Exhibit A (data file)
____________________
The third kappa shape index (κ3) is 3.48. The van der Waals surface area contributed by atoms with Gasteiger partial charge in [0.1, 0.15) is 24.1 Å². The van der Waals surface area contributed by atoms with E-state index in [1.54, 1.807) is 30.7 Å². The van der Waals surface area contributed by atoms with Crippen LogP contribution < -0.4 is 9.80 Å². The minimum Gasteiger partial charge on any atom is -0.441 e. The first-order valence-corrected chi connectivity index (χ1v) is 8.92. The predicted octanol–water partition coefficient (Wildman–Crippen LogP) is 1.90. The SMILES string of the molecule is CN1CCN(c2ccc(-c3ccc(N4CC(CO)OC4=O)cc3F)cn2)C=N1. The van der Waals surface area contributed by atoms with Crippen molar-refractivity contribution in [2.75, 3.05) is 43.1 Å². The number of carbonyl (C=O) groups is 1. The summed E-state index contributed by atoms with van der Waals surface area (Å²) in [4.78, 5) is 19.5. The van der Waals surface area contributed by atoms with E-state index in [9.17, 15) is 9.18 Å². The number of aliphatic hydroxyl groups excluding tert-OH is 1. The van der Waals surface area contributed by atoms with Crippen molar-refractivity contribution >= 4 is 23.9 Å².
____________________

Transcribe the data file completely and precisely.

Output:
The third kappa shape index (κ3) is 3.48. The van der Waals surface area contributed by atoms with Gasteiger partial charge in [0.1, 0.15) is 24.1 Å². The van der Waals surface area contributed by atoms with E-state index in [1.54, 1.807) is 30.7 Å². The van der Waals surface area contributed by atoms with Crippen LogP contribution < -0.4 is 9.80 Å². The minimum Gasteiger partial charge on any atom is -0.441 e. The first-order valence-corrected chi connectivity index (χ1v) is 8.92. The predicted octanol–water partition coefficient (Wildman–Crippen LogP) is 1.90. The SMILES string of the molecule is CN1CCN(c2ccc(-c3ccc(N4CC(CO)OC4=O)cc3F)cn2)C=N1. The van der Waals surface area contributed by atoms with Crippen molar-refractivity contribution in [2.75, 3.05) is 43.1 Å². The number of carbonyl (C=O) groups is 1. The summed E-state index contributed by atoms with van der Waals surface area (Å²) in [4.78, 5) is 19.5. The van der Waals surface area contributed by atoms with E-state index in [9.17, 15) is 9.18 Å². The number of aliphatic hydroxyl groups excluding tert-OH is 1. The van der Waals surface area contributed by atoms with Crippen molar-refractivity contribution >= 4 is 23.9 Å².